The Cato 2022 Student Debt Cancellation National Survey — released Tuesday — revealed that 64% of U.S. adults support the federal government forgiving up to $10,000 in federal student loans for people who earn less than $150,000 a year, or less than $300,000 per year for married couples.
But wait, there’s more.
“However, support for cancelling federal student loan debt plummets when Americans consider its trade‐offs,” wrote Emily Ekins, vice president and director of polling at the Cato Institute, which conducted the survey.
It found that 64% of the public oppose the idea of cancellation if forgiving $10,000 per borrower raises their taxes; 68% oppose cancellation if it primarily benefits higher-income people.
“Even more Americans oppose if cancellation incentivizes colleges and universities to further raise prices, as research has shown it may. About three‐fourths of Americans would oppose student debt cancellation if it caused universities to raise their tuition and fees (76%) or if it caused more employers to require college degrees even if not needed to do the job (71%), also known as ‘credential inflation,’” Ms. Ekins said.
“These data show that Americans don’t like the costs that many experts believe are associated with federal student loan forgiveness,” she said in a statement.
The survey also found that 9 out of 10 respondents have either paid off their own student loans — or never had them in the first place.
The poll of 2,000 U.S. adults was conducted Aug. 17-23 and released Tuesday.
Fox News finished the third quarter of 2022 with a notable victory — marking 83 consecutive quarters as the leading cable news network, both in prime time and throughout the day. Fox News drew an average of 2.2 million primetime viewers during the time period, compared with MSNBC with 1.3 million and CNN with 717,000, according to Nielsen Media Research.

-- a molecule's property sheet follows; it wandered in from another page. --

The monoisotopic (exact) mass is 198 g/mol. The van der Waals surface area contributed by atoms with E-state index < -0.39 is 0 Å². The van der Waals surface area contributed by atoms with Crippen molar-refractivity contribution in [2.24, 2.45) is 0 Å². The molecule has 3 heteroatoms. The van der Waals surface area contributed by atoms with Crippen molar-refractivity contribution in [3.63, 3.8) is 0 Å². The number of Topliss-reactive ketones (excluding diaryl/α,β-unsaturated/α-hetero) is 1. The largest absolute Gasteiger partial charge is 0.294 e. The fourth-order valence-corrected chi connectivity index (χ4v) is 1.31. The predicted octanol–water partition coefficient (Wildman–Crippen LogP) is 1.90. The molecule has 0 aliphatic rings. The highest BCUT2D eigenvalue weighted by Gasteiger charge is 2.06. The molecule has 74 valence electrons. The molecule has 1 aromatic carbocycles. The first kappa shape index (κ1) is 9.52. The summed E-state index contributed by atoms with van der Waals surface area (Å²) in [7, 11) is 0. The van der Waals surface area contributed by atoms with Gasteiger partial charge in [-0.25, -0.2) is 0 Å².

“The Five” remained a ratings powerhouse, averaging 3.3 million daily viewers, followed by “Tucker Carlson Tonight” (3.1 million), “Jesse Watters Primetime” (2.7 million) “Hannity” (2.6 million) and “Special Report” with Bret Baier (2.4 million).
The late-night show “Gutfeld” also trounced broadcast competition, drawing an audience of 2.1 million, which bested ABC’s “Jimmy Kimmel Live,” NBC’s “The Tonight Show With Jimmy Fallon” and Comedy Central’s “The Daily Show.”
POLL DU JOUR
• 51% of U.S. adults think that the House special committee investigating the Jan. 6, 2021, riot at the U.S. Capitol should “wrap up the investigation as soon as possible”; 75% of Republicans, 53% of independents and 23% of Democrats agree.
• 11% overall say the investigation should “wrap up in the next year”; 7% of Republicans, 13% of independents and 12% of Democrats agree.
• 35% overall say the investigation should continue “as long as necessary”; 15% of Republicans, 31% of independents and 62% of Democrats agree.
• 3% overall “don’t know” what the committee should do; 3% of Republicans, 2% of independents and 2% of Democrats agree.
SOURCE: A Monmouth University poll of 806 U.S. adults conducted Sept. 21-25.
• Follow Jennifer Harper on Twitter @HarperBulletin.